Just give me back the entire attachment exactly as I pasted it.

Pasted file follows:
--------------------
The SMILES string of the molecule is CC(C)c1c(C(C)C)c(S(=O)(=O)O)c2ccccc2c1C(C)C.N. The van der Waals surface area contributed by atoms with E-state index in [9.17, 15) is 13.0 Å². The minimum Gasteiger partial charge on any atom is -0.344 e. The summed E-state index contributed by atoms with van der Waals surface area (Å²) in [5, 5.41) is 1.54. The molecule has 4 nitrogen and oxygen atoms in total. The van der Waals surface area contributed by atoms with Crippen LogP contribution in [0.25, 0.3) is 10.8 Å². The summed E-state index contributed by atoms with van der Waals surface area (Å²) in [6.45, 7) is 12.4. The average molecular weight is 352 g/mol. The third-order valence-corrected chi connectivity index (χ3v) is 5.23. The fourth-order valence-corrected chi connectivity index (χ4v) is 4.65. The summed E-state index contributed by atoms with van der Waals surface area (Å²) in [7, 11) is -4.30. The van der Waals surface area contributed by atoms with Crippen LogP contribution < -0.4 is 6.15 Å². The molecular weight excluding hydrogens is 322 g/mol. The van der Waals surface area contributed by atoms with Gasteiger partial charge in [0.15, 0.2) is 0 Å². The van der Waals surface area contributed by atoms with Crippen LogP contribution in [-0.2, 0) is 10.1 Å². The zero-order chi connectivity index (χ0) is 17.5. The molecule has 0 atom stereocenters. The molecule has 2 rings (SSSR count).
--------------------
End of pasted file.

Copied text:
The SMILES string of the molecule is CC(C)c1c(C(C)C)c(S(=O)(=O)O)c2ccccc2c1C(C)C.N. The van der Waals surface area contributed by atoms with E-state index in [9.17, 15) is 13.0 Å². The minimum Gasteiger partial charge on any atom is -0.344 e. The summed E-state index contributed by atoms with van der Waals surface area (Å²) in [5, 5.41) is 1.54. The molecule has 4 nitrogen and oxygen atoms in total. The van der Waals surface area contributed by atoms with Crippen LogP contribution in [0.25, 0.3) is 10.8 Å². The summed E-state index contributed by atoms with van der Waals surface area (Å²) in [6.45, 7) is 12.4. The average molecular weight is 352 g/mol. The third-order valence-corrected chi connectivity index (χ3v) is 5.23. The fourth-order valence-corrected chi connectivity index (χ4v) is 4.65. The summed E-state index contributed by atoms with van der Waals surface area (Å²) in [7, 11) is -4.30. The van der Waals surface area contributed by atoms with Crippen LogP contribution < -0.4 is 6.15 Å². The molecular weight excluding hydrogens is 322 g/mol. The van der Waals surface area contributed by atoms with Gasteiger partial charge in [0.15, 0.2) is 0 Å². The van der Waals surface area contributed by atoms with Crippen LogP contribution in [-0.2, 0) is 10.1 Å². The zero-order chi connectivity index (χ0) is 17.5. The molecule has 0 atom stereocenters. The molecule has 2 rings (SSSR count).